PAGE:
Stitt signs law requiring schools to accommodate “supplemental religious instruction” during the school day

The Associated Press - June 9, 2024 8:24 am

By ISABELLA VOLMERT Associated Press

INDIANAPOLIS (AP) — An Ohio nonprofit that provides off-site Bible instruction to public school students during classroom hours says it will triple its programs in Indiana this fall after new legislation forced school districts to comply.

To participating families, the programs supplement religious instruction. Yet critics in Indiana worry that the programs spend public school resources on religion, proselytize to students of other faiths, and remove children from class in a state already struggling with literacy.

Public schools cannot promote any religion under the First Amendment, but a 1952 Supreme Court ruling centered on New York schools cleared the way for such programs. Individual places of worship often work with schools to host programs off campus, and they are not regulated in some states.

Program officials addressed the Oklahoma and Ohio legislatures in support of laws that would require schools to cooperate with off-site religious programs, and Oklahoma’s Republican Governor signed one such bill into law on Wednesday.

Similar bills have been introduced in Ohio, Nebraska, Georgia, and Mississippi this year, according to an AP analysis of Plural, a legislative tracking database.

One company’s programs will be available at over 520 locations in 23 states next school year, up from 331 in 13 states this year, and about 31,000 students attend its programs in the U.S., its founder and CEO said.

In Indiana, Republican state Rep. Kendell Culp introduced the legislation requiring principals to allow students to attend release-time religious education after a rural school stopped cooperating with one program. The bill was signed into law in March and subsequently 45 Indiana schools will work with the company this fall, triple the number from last year.

The company is funded by donors, including more than $13 million in contributions from July 2022 to June 2023, according to its latest federal report.

The curriculum was developed in conjunction with the Gospel Project, a Bible study plan produced by an entity of the Southern Baptist Convention, the CEO said. Instructors are provided with guidance on how to respond to difficult questions, including about the afterlife and sex. The program opposes same-sex marriage, as well as transgender and gender-fluid identities.

Chris Paulsen, CEO of LGBTQ+ rights advocacy group Indiana Youth Group, voiced concern that children can receive Christian religious instruction during the school day “yet no one can talk about queer families.” Indiana bans “human sexuality” instruction, worded vaguely enough to cover a wide range of benign topics, in schools through third grade.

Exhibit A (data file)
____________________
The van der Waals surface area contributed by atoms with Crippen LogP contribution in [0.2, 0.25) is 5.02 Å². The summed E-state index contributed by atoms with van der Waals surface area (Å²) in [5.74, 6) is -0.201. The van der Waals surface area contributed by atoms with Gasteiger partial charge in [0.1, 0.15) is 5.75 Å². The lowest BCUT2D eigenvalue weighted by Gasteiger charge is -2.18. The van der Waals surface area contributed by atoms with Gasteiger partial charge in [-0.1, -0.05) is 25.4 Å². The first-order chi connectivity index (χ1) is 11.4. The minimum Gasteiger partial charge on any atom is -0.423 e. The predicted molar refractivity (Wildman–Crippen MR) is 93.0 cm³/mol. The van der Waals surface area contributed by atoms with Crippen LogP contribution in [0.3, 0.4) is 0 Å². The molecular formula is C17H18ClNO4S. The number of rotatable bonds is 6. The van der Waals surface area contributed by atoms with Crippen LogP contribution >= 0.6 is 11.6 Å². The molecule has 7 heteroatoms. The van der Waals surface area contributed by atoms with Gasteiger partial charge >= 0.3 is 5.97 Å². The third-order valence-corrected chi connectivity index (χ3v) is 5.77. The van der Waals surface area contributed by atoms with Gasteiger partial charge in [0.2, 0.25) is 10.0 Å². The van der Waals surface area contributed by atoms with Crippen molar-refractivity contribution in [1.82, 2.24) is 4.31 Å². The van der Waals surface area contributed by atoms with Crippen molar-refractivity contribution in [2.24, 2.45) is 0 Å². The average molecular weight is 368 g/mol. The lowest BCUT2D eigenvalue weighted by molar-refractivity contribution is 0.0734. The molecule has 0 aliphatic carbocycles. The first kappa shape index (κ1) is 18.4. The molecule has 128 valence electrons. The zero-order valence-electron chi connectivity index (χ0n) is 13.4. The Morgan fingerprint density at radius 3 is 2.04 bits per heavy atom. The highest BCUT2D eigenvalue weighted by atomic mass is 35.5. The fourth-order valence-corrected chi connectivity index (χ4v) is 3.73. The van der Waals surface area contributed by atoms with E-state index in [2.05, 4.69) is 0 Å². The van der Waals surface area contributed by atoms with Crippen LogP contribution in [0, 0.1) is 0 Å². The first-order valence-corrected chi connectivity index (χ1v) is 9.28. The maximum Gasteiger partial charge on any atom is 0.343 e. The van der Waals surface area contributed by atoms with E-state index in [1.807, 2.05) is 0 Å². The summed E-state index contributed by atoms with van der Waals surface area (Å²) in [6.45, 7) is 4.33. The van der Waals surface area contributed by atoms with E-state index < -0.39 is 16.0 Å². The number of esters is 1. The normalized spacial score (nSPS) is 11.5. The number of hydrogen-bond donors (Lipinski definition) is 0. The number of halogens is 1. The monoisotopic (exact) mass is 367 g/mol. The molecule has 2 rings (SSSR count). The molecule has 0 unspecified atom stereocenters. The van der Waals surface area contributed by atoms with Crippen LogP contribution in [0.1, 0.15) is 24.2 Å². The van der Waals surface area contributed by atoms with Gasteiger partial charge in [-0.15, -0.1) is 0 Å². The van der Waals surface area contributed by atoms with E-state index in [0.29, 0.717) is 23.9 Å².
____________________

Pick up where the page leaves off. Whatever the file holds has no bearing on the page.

Indiana law and the 1952 Supreme Court ruling say that no public funds can be spent on supplemental religious education, but critics worry that schools expend public resources on scheduling and getting children to and from the programs.

“It just puts another burden on the teachers,” said Michelle Carrera, a high school English teacher in Culp’s district.

Democratic lawmakers derided the new law when literacy scores and attendance are down and said it violates the separation of church and state guaranteed in the First Amendment.

“Saying that a religious organization can mandate scheduling at a school strikes me as a fundamental violation of that important American principle,” said Indiana House Education Committee member Ed DeLaney, a Democrat.

Jennifer Matthias, on Fort Wayne Community Schools’ board of trustees, opposes a new program in her district, especially because recent Republican-led legislation establishes stronger literacy requirements for elementary students.

“How can removing students from the academic day benefit them?” she said.

Children can attend for up to two hours a week under Indiana law.

Backers argue that such programs allow low-income students who cannot afford after-school programs to receive supplemental religious instruction. Culp said the Indiana law gives parents a greater say in their children’s education.

“This is really more about parental rights,” he said.

West Central School Corporation Superintendent Cathy Rowe said there may be students who feel left out if they don’t attend a religious program, but that is up to the parents.

“It’s been very well supported in our community,” she said.

The district was often at the center of discussion during the passage of Indiana’s bill. Opponents said if only a handful of children are left at school, they may feel pressure to join or alienated if they are not religiously affiliated or practice another faith.

Some children promote the program to their classmates of their own volition, one CEO said.

Demrie Alonzo, a tutor of English as a second language in Fredericktown, Ohio, said she saw one program representative tell one of her third-grade students, who is Hindu, that they could teach her about Jesus. An investigation ensued, resulting in school superintendent Gary Chapman reminding Fredericktown Local School District and LifeWise officials to refrain from soliciting student participation during school hours.

“I felt it was extremely inappropriate,” Alonzo said.


Associated Press researcher Rhonda Shafner contributed from New York.


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